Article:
Statement by H.E. Ambassador Masood Khan, Permanent Representative of Pakistan to the United Nations at the General Debate of the Second Committee of the 69th Session of the United Nations General Assembly (New York – October 8, 2014)

Mr. Chairman,

I congratulate you on assuming the chairmanship of this important Committee. I also congratulate other members of the Bureau over their election.

Pakistan associates itself with the statement delivered by the distinguished Ambassador of Bolivia on behalf of the Group of 77 and China.

Mr. Chairman,

The Second Committee, this year, will deal with a number of issues critical for global economic governance and sustainable development.

This provides us an opportunity to promote socio-economic progress and strengthen partnerships for development cooperation.

The current session is going to be the most momentous in many years to come, because it would hold deliberations and negotiations to craft the post-2015 Development Agenda.

The processes initiated at Rio+ 20 Conference, aimed to shape the new development agenda, will move to fulfillment this year.

Successful conclusion of our efforts will deliver a transformative universal agenda.

Mr. Chairman,

While taking the next steps, we need notto reinvent the wheel. We should work on a continuum rather than radical departures from our previous cumulative experiences and collective wisdom.

The intergovernmental negotiations for the post-2015 agenda should build on past achievements and be guided by lessons learnt so far.

Mr. Chairman,

The Millennium Development Goals have changed the global development discourse and agenda by considerably bringing down levels of poverty and spurring socio-economic development in the developing countries.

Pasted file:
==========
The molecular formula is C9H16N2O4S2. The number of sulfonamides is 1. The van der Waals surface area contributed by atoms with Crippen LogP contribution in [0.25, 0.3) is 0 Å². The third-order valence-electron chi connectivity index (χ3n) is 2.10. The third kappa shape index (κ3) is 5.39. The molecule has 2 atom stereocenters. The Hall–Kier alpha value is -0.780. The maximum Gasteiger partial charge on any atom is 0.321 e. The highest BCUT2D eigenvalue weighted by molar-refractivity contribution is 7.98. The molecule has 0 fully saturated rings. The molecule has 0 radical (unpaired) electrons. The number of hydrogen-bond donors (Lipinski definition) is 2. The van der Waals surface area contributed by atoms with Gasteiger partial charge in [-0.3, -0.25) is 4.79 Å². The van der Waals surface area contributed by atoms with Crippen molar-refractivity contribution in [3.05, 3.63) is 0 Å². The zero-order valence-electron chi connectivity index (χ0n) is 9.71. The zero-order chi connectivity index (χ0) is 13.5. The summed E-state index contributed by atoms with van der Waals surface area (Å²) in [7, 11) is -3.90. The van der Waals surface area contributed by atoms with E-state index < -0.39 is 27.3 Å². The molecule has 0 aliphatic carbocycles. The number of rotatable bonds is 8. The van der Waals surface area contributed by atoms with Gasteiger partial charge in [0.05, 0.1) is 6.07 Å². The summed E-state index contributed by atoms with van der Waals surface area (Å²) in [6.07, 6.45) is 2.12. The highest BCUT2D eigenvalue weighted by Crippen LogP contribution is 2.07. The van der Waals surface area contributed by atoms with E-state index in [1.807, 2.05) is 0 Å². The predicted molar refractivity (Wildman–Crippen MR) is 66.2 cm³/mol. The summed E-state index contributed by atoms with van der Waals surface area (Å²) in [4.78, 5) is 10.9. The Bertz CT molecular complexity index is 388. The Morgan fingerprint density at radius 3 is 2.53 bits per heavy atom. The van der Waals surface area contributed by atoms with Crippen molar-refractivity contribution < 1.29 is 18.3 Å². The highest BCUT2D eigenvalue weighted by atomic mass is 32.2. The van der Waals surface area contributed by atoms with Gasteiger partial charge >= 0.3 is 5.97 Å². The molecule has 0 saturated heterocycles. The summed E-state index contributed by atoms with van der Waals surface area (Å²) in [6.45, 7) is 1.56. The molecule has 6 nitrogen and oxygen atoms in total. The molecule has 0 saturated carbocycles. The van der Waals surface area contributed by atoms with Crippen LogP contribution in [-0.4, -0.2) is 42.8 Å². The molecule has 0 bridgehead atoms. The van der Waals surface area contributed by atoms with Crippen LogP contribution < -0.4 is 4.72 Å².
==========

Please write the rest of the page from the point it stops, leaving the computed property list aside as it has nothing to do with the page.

The MDGs have pushed down child and maternal mortality; improved access to clean water, education, and health; and enhanced gender parity and women empowerment. But we know that our work is far from done.

While efforts continue for the completion of the MDGs’ unfinished business, we have identified the factors that have inhibited their full attainment.

Inadequacy of resources was one of the causes for the sub-optimal performance on the MDGs.

This time around, we need to ensure that the United Nations and other agencies generate resources commensurate with the inter-governmental mandates related to development. We know that to attain this objective, in addition to the official development assistance, we would need broad partnerships that would enable us toachieve our goals.

Eradication of poverty, inclusive and sustained economic growth and sustainable developmenthave moved to the centre of this new agenda.

The post-2015 Development Agenda will address the social, economic and environmental dimensions of sustainable development. But we would not be able toachieve these goals, without putting equal emphasis on peace and stability, democratic governance, the rule of law, access to justice, human rights, gender parity and, above all, institution building.

These are all critical enablers for sustainable development.

Mr. Chairman,

The sustainable development goals, negotiated and endorsed by member states, reflect our collective will to end poverty and create conditions for equitable distribution of wealth. The Open Working Group engaged and consulted all relevant stakeholders to hammer out these goals.